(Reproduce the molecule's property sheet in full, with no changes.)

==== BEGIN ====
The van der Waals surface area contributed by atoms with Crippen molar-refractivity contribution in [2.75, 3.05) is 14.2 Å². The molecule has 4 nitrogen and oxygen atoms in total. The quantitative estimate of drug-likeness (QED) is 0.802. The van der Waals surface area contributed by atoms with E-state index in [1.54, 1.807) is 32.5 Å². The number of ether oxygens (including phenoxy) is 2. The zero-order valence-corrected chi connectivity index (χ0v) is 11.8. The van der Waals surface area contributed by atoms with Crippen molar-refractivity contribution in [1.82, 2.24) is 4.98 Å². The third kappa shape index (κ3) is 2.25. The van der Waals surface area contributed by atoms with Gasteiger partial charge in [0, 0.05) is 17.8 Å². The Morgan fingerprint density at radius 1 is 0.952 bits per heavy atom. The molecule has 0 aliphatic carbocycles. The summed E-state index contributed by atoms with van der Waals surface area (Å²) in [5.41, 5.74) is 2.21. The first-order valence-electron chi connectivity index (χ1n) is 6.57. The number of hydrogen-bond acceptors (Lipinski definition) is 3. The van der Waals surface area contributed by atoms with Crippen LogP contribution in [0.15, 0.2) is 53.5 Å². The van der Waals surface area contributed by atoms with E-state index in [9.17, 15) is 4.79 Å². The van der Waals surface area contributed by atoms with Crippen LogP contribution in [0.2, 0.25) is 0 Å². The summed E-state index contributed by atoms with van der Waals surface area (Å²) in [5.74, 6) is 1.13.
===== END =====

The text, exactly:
The van der Waals surface area contributed by atoms with Crippen molar-refractivity contribution in [2.75, 3.05) is 14.2 Å². The molecule has 4 nitrogen and oxygen atoms in total. The quantitative estimate of drug-likeness (QED) is 0.802. The van der Waals surface area contributed by atoms with E-state index in [1.54, 1.807) is 32.5 Å². The number of ether oxygens (including phenoxy) is 2. The zero-order valence-corrected chi connectivity index (χ0v) is 11.8. The van der Waals surface area contributed by atoms with Crippen molar-refractivity contribution in [1.82, 2.24) is 4.98 Å². The third kappa shape index (κ3) is 2.25. The van der Waals surface area contributed by atoms with Gasteiger partial charge in [0, 0.05) is 17.8 Å². The Morgan fingerprint density at radius 1 is 0.952 bits per heavy atom. The molecule has 0 aliphatic carbocycles. The summed E-state index contributed by atoms with van der Waals surface area (Å²) in [5.41, 5.74) is 2.21. The first-order valence-electron chi connectivity index (χ1n) is 6.57. The number of hydrogen-bond acceptors (Lipinski definition) is 3. The van der Waals surface area contributed by atoms with Crippen LogP contribution in [0.15, 0.2) is 53.5 Å². The van der Waals surface area contributed by atoms with E-state index in [9.17, 15) is 4.79 Å². The van der Waals surface area contributed by atoms with Crippen LogP contribution in [0.2, 0.25) is 0 Å². The summed E-state index contributed by atoms with van der Waals surface area (Å²) in [5.74, 6) is 1.13.